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Stream Bank Erosion and the Chesapeake Bay TMDL – Loading Rates and Bay Model Assumptions

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Sediment and nutrient loading to the Chesapeake Bay from its tributaries is a serious problem that has impaired the Bay and caused dead zones. It is assumed that pollution from agricultural lands is the dominant source of sediments and nutrients. However, the presence of legacy sediments along streams behind historic mill dams is a potentially significant source of sediments and nutrients as well. This study examined five streams in Lancaster County, Pennsylvania and measured erosion rates on streams with and without legacy sediments. Erosion rates during the four–month monitoring period were greatest on streams with legacy sediments, averaging 1.5 feet lateral erosion over a 4.4 month period on outer stream bends. Erosion rates on straight channel segments of streams with legacy sediments averaged 0.6 feet over the monitoring period. The control stream without legacy sediments averaged 0.02 ft of lateral erosion along its channel. Erosion rates were greatest when stream banks were higher and with greater bank angles, although these factors explained only about 40 percent of the variability in erosion rates. The mass of sediment, nitrogen, and phosphorus eroded (lbs/ft/yr) was much greater than assumed by the load reduction assumptions in the Chesapeake Bay watershed model. Stream bank erosion caused by the numerous historic mill dams in Lancaster County and elsewhere in the Bay watershed needs to be addressed as a major source of sediment and nutrient loading to the Chesapeake Bay and targeted for load reduction restoration practices.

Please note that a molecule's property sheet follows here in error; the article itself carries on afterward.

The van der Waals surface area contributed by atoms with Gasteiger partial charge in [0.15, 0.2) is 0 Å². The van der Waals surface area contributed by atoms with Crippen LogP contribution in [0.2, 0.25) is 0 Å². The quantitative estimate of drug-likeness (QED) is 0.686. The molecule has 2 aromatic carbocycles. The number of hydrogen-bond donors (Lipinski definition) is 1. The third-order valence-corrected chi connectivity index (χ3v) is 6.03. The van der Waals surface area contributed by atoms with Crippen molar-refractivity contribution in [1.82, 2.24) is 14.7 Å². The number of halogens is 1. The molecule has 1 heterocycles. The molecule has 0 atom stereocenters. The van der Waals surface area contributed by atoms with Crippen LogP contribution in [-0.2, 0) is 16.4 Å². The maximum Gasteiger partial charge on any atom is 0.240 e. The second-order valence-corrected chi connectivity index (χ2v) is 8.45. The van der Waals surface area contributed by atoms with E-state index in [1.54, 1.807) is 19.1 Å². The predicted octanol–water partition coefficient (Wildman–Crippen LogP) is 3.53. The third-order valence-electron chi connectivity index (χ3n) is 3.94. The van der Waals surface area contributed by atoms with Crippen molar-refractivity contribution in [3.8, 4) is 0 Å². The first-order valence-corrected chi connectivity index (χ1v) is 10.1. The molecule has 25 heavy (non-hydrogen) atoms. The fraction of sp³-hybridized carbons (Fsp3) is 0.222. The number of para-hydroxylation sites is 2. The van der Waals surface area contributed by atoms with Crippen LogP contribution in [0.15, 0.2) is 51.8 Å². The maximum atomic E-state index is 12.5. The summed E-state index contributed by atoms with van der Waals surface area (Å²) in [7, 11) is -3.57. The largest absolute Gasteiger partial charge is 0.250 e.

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Keywords: Chesapeake Bay; Chesapeake Bay Program; Erosion; Lancaster County; Pennsylvania; legacy sediments; loading; mill dams; model; nutrients; sediment; stream banks

Document Type: Research Article

Publication date: 2011-01-01

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